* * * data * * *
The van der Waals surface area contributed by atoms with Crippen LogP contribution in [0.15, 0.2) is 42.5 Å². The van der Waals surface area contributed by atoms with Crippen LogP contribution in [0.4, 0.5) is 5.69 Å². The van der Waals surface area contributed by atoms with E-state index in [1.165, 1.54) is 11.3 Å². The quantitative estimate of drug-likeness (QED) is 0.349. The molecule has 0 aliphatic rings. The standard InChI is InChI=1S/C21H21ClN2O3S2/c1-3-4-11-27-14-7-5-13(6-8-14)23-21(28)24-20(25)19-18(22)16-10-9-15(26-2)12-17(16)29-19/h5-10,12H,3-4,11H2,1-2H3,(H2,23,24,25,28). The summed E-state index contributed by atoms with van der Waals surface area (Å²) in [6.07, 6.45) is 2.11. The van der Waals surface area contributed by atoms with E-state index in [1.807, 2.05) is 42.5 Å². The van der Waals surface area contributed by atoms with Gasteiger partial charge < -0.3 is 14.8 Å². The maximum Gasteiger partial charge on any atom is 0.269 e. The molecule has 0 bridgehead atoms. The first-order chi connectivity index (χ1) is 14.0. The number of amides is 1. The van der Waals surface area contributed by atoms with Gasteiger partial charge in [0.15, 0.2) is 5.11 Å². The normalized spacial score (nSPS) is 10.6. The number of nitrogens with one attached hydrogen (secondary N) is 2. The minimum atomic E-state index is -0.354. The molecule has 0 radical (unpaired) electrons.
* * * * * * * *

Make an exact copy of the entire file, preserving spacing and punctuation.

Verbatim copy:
The van der Waals surface area contributed by atoms with Crippen LogP contribution in [0.15, 0.2) is 42.5 Å². The van der Waals surface area contributed by atoms with Crippen LogP contribution in [0.4, 0.5) is 5.69 Å². The van der Waals surface area contributed by atoms with E-state index in [1.165, 1.54) is 11.3 Å². The quantitative estimate of drug-likeness (QED) is 0.349. The molecule has 0 aliphatic rings. The standard InChI is InChI=1S/C21H21ClN2O3S2/c1-3-4-11-27-14-7-5-13(6-8-14)23-21(28)24-20(25)19-18(22)16-10-9-15(26-2)12-17(16)29-19/h5-10,12H,3-4,11H2,1-2H3,(H2,23,24,25,28). The summed E-state index contributed by atoms with van der Waals surface area (Å²) in [6.07, 6.45) is 2.11. The van der Waals surface area contributed by atoms with E-state index in [1.807, 2.05) is 42.5 Å². The van der Waals surface area contributed by atoms with Gasteiger partial charge < -0.3 is 14.8 Å². The maximum Gasteiger partial charge on any atom is 0.269 e. The molecule has 0 bridgehead atoms. The first-order chi connectivity index (χ1) is 14.0. The number of amides is 1. The van der Waals surface area contributed by atoms with Gasteiger partial charge in [0.15, 0.2) is 5.11 Å². The normalized spacial score (nSPS) is 10.6. The number of nitrogens with one attached hydrogen (secondary N) is 2. The minimum atomic E-state index is -0.354. The molecule has 0 radical (unpaired) electrons.